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If a stochastic process, say a Levy process, is continuous in probability, i.e., $$ \lim_{t \to s} P[|X_t-X_s| > \epsilon] = 0 $$

does this imply that $P[|X_t| > N] \to 0 $ as $N \to \infty $ for $ 0 \le t \le c $ ?

Sometimes, Levy processes are defined to incorporate the cadlag property in the definition, and in that case, I think that is clearly true. But, if the existence of a cadlag modification is to be proved then one at some point will need to prove something like what I have above.

I have noticed that K. Ito in his Stochastic Processes (Lemma 3, p. 48) has a result that pertains to additive processes that are continuous in probability and states that "since $X_t $ is continuous in probability, the probability law $\mu_t $ of $X_t $ is continuous in $t. $ Therefore $\{\mu_t\}_{t \in [0, c]} $ is compact ... " and then the condition is clearly true.

Unfortunately, I do not think I understand what it is meant by "the probability law ... is continuous in $t. $

I would be grateful if anyone could help me clarify this technical point.

Thank you, Maurice

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Ito means that $\lim_{s\to t}\mu_s=\mu_t$ in the sense of weak convergence of probability measures. Thus $\{\mu_t\}_{t\in[0,c]}$ (as a subset of the class of probability measures on $\Bbb R$ endowed with the topology of weak convergence) is the continuous image of a compact set, and is therefore itself compact.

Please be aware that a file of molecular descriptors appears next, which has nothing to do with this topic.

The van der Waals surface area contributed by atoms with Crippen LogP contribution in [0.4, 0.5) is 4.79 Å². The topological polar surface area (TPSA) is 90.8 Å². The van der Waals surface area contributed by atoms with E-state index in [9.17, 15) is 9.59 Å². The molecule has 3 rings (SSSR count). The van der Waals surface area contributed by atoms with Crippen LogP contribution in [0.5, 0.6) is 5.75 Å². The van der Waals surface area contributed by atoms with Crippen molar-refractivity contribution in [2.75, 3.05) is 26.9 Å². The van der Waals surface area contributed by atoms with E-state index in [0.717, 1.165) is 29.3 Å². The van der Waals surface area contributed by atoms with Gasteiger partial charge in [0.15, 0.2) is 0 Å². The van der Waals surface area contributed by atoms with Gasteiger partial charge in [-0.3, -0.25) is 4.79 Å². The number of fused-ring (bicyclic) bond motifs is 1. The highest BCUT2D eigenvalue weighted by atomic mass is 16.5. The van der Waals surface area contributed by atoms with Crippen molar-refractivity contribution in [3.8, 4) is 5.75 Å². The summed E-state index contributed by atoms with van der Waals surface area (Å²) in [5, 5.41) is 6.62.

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EDIT: @JohnDawkins points out that my answer assumes path continuity, which is different from continuous in probability.

Yes. Suppose there exists a set $C$ with $P(C)=1$ so that for $\omega\in C$, $X_t(\omega)$ is continuous (in $t$). So for any $c\ge0$, $X_t(\omega)$ attains its maximum and minimum at some points in $[0,c]$ (continuous functions attain their max and min on compact sets).

Let $A_n=\{\omega:|X_t(\omega)|>n\ \forall t\in[0,c]\}$. Note $A_{n+1}\subset A_n$. Let $A=\cap_{n=1}^\infty A_n$. Pick $\omega\in C$. Then $\max_{t\in[0,c]}|X_t(\omega)|<\infty$, so there exists some integer $M(\omega)$ so that $M(\omega)>\max_{t\in[0,c]}|X_t(\omega)|$, i.e. $\omega\notin A_{M(\omega)}$, so $\omega\notin A$, i.e. $C\subset A^c$, or equivalently, $A\subset C^c$. So $P(A)\le P(C^c)=0$.

Note $P(A)=\lim_{n\to\infty} P(|X_t(\omega)|>n\ \forall t\in[0,c])$, the quantity of interest.

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    $\begingroup$ "continuous in probability" is not the same as "path continuous, a.s." Indeed, every Lévy process is continuous in probability, but the only path-continuous Lévy processes are Brownian motions. $\endgroup$ – John Dawkins Mar 24 '17 at 19:11
  • $\begingroup$ Whoops, thanks for the note @JohnDawkins. $\endgroup$ – manofbear Mar 24 '17 at 19:16

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